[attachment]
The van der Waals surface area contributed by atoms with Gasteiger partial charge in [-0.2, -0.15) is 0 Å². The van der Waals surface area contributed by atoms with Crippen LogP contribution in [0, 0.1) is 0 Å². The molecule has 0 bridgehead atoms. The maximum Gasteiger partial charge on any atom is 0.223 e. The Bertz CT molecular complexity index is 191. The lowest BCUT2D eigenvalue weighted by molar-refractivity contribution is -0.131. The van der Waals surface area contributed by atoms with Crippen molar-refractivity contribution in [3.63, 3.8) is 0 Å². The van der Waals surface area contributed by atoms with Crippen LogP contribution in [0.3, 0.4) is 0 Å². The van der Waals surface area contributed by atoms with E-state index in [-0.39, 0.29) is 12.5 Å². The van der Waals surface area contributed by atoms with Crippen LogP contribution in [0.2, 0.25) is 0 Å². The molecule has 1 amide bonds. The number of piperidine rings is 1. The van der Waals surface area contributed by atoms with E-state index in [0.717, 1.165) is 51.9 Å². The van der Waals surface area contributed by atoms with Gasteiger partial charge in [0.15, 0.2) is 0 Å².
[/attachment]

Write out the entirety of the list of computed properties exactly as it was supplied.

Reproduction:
The van der Waals surface area contributed by atoms with Gasteiger partial charge in [-0.2, -0.15) is 0 Å². The van der Waals surface area contributed by atoms with Crippen LogP contribution in [0, 0.1) is 0 Å². The molecule has 0 bridgehead atoms. The maximum Gasteiger partial charge on any atom is 0.223 e. The Bertz CT molecular complexity index is 191. The lowest BCUT2D eigenvalue weighted by molar-refractivity contribution is -0.131. The van der Waals surface area contributed by atoms with Crippen molar-refractivity contribution in [3.63, 3.8) is 0 Å². The van der Waals surface area contributed by atoms with Crippen LogP contribution in [0.3, 0.4) is 0 Å². The van der Waals surface area contributed by atoms with E-state index in [-0.39, 0.29) is 12.5 Å². The van der Waals surface area contributed by atoms with Crippen LogP contribution in [0.2, 0.25) is 0 Å². The molecule has 1 amide bonds. The number of piperidine rings is 1. The van der Waals surface area contributed by atoms with E-state index in [0.717, 1.165) is 51.9 Å². The van der Waals surface area contributed by atoms with Gasteiger partial charge in [0.15, 0.2) is 0 Å².